Again, as if the example of the Master were not enough, we find on referring to Corinthians xiv. that it was customary for the early christians to sing in their church assemblages. In that chapter the apostle is speaking of various things which ought, and others which ought not, to be done in the Assembly, not privately but when come together. He had already spoken of the things concerning their private life in previous chapters; but now he turns to things actually occurring when the church assembled; such as, speaking with tongues, and to edification; singing or praying, understood or not. While giving directions for the right doing of all things, he says: — "What is it then? I will pray with the Spirit, and I will pray with the understanding also; 1 will sing with the Spirit, and I will sing with the understanding also."

What is the inference at which we must arrive as to such words? The only conclusion which to me seems true or oven possible is that singing at the Lord's Supper, or in assembly meetings, was the divinely and approved customary practice of the saints in those early days. The Apostle does not deprecate any of the things which he mentions, whether praying, prophesying or singing; he merely gives directions that they shall be done in the Spirit, and so in a decent and orderly manner. Verse 26 of the same chapter is another illustration of this. "How is it then brethren? When ye come together, everyone of you hath a psalm, hath a doctrine, hath a tongue, hath an interpretation: let all things be done unto edifying." Did he tell them they were not to have their psalms, their doctrines, etc? No; but he insists that they were to be exercised to edification, and in accordance with the order and comeliness suitable to the occasion, thoroughly subject to the Lord. In short they themselves were to be led of the Holy Spirit. Christ was present in their midst.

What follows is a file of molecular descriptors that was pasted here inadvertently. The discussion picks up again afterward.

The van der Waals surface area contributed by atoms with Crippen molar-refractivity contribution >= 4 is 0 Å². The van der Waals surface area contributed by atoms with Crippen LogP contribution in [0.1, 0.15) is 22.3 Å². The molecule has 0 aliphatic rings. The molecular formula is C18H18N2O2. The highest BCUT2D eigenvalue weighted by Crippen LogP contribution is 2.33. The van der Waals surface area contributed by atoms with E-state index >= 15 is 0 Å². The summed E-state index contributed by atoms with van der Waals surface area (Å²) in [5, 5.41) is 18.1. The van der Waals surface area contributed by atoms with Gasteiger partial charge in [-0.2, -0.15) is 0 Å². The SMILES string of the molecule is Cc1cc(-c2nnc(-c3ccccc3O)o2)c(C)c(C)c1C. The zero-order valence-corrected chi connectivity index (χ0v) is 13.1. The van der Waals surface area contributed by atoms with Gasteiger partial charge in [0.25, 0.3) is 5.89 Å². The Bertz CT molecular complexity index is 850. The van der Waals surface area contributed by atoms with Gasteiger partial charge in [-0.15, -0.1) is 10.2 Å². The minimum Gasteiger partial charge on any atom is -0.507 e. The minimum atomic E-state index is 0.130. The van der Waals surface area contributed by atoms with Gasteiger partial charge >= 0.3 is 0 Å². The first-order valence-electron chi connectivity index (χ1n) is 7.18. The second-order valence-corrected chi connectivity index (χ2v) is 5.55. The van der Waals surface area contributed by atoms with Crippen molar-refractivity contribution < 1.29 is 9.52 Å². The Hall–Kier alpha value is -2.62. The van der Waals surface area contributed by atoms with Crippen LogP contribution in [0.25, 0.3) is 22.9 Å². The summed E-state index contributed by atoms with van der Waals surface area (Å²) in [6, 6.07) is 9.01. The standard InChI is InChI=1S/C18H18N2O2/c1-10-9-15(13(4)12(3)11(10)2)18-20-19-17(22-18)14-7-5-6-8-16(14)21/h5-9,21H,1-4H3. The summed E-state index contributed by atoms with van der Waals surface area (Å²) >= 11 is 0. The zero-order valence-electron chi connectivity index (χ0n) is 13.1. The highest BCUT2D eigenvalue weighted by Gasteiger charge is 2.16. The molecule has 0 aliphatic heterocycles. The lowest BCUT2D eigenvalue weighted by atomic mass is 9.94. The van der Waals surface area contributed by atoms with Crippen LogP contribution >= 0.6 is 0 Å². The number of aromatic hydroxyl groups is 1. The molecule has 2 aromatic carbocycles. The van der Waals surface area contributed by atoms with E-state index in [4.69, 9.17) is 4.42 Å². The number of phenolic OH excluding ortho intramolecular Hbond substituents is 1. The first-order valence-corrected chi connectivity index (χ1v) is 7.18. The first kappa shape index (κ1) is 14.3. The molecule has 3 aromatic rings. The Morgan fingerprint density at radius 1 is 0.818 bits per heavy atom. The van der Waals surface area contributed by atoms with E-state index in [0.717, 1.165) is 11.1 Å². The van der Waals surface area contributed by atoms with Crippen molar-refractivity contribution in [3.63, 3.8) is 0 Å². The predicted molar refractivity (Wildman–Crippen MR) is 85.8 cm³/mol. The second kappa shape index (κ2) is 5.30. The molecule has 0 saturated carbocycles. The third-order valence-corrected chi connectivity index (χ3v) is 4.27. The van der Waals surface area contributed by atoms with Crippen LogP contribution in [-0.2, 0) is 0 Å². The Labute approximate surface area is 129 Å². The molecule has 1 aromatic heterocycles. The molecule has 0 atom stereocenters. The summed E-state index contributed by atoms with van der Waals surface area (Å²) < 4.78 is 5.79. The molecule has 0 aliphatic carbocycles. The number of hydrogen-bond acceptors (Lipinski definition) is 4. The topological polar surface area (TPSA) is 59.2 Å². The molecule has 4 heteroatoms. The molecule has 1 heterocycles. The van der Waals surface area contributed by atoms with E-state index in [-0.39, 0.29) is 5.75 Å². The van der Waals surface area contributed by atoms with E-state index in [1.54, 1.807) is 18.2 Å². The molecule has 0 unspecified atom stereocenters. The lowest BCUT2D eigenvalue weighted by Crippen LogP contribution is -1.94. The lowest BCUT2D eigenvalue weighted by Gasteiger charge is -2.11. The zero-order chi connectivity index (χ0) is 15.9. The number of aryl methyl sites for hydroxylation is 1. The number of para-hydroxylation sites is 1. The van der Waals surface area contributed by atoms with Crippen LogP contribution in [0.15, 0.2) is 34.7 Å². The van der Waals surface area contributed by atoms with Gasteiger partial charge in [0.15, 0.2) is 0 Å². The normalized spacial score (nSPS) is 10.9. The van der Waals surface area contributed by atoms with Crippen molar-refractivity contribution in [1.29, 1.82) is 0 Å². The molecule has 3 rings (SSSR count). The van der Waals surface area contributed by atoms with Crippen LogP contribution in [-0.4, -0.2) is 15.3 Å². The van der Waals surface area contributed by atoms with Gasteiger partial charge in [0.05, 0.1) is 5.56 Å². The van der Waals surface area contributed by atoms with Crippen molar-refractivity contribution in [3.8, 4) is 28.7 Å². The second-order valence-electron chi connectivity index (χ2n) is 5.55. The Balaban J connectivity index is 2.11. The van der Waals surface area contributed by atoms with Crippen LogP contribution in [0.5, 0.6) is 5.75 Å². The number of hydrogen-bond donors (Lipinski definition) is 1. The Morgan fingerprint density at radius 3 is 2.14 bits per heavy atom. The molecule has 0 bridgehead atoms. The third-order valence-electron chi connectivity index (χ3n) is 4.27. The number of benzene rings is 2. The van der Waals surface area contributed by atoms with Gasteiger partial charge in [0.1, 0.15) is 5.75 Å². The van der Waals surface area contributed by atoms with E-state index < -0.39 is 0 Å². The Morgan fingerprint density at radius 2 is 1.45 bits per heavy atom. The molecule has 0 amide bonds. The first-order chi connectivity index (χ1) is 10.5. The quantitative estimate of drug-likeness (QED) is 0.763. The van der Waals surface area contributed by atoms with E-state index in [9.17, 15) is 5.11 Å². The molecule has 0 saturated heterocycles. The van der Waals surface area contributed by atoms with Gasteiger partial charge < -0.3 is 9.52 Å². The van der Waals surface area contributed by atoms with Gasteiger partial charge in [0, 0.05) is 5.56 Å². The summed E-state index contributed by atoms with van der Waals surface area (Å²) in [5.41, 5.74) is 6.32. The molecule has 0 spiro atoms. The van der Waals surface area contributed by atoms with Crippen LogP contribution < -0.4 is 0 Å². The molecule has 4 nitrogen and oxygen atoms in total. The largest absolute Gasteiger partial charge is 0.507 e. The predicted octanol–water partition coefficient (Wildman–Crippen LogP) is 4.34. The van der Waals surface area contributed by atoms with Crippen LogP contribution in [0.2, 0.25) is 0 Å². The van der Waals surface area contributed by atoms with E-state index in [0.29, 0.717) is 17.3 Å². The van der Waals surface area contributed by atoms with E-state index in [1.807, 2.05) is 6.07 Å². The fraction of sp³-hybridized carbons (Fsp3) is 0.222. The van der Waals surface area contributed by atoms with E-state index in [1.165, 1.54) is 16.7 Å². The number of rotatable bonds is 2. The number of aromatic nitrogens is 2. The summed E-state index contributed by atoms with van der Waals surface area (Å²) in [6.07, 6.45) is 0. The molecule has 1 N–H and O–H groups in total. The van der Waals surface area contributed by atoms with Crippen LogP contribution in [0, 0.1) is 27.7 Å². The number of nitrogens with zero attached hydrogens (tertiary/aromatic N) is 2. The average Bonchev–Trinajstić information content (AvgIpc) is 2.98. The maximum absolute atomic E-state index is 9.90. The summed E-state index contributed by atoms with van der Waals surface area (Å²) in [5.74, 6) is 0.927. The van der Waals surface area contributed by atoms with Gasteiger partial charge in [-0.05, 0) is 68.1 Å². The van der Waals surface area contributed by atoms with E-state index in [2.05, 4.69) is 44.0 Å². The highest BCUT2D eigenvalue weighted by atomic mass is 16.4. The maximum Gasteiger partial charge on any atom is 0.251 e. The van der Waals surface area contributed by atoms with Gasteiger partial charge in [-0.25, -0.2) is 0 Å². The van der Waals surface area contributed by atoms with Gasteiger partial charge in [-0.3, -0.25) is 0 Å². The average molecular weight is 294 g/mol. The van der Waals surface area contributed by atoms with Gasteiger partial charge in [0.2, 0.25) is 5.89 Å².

In Eph. 5:19, and Col. 3:16, the Apostle tells us to speak to ourselves in psalms and hymns and spiritual songs,* singing, and making melody in our hearts to the Lord; and I am told that this means that we are to do so (not in the assembly but) in the family or in private company. But surely if it is well to sing psalms and hymns and spiritual sings in my heart, it is also good to express the feelings of the heart by voice and lips; and if it is good to do so at home, it is also good to do it elsewhere, and not by myself only but also with others; and, lastly, if I can do it to the Lord at all, I can surely do it when assembled at the most precious and solemn meetings of all. Indeed, as we have seen, Scripture warrants all this without reasoning.

[*Attention is here confined to the principle. It seems that as of old as now metrical compositions among Christians varied in character. This is as it should be. All are not equally elevated: praise, thanksgiving, experience, etc. The Spirit alone can guide rightly when and how to use each.]

There is one other remark I would make before closing this paper, and it is this: — that although I think what some sneeringly call "a humanly composed hymn-book" to be of God, nevertheless, like every other privilege, it has been abused. But are we going to abandon a true and happy privilege because some are unwise enough to abuse it? It is sad to think that any saint could desire to abolish the hymn-book and so reduce the assemblies to melancholy and incongruous silence; but we do need that hearts should be exercised as to the too free and unspiritually minded use of it. The principles of the New Testament demand that every brother in the assembly (who is not otherwise disqualified) be open or at liberty to be used by the Spirit to give out a hymn, engage in prayer, or give thanks, etc. But those principles give him no license to do so when and how he pleases. There is a wide difference between liberty and license, yet this difference is far too often forgotten. It may be too that brothers who are most free with the hymn-book are seldom or never heard in prayer or happy service of the word. This fact alone ought to weigh with those who give out hymns to be sung at the table of the Lord. H. C.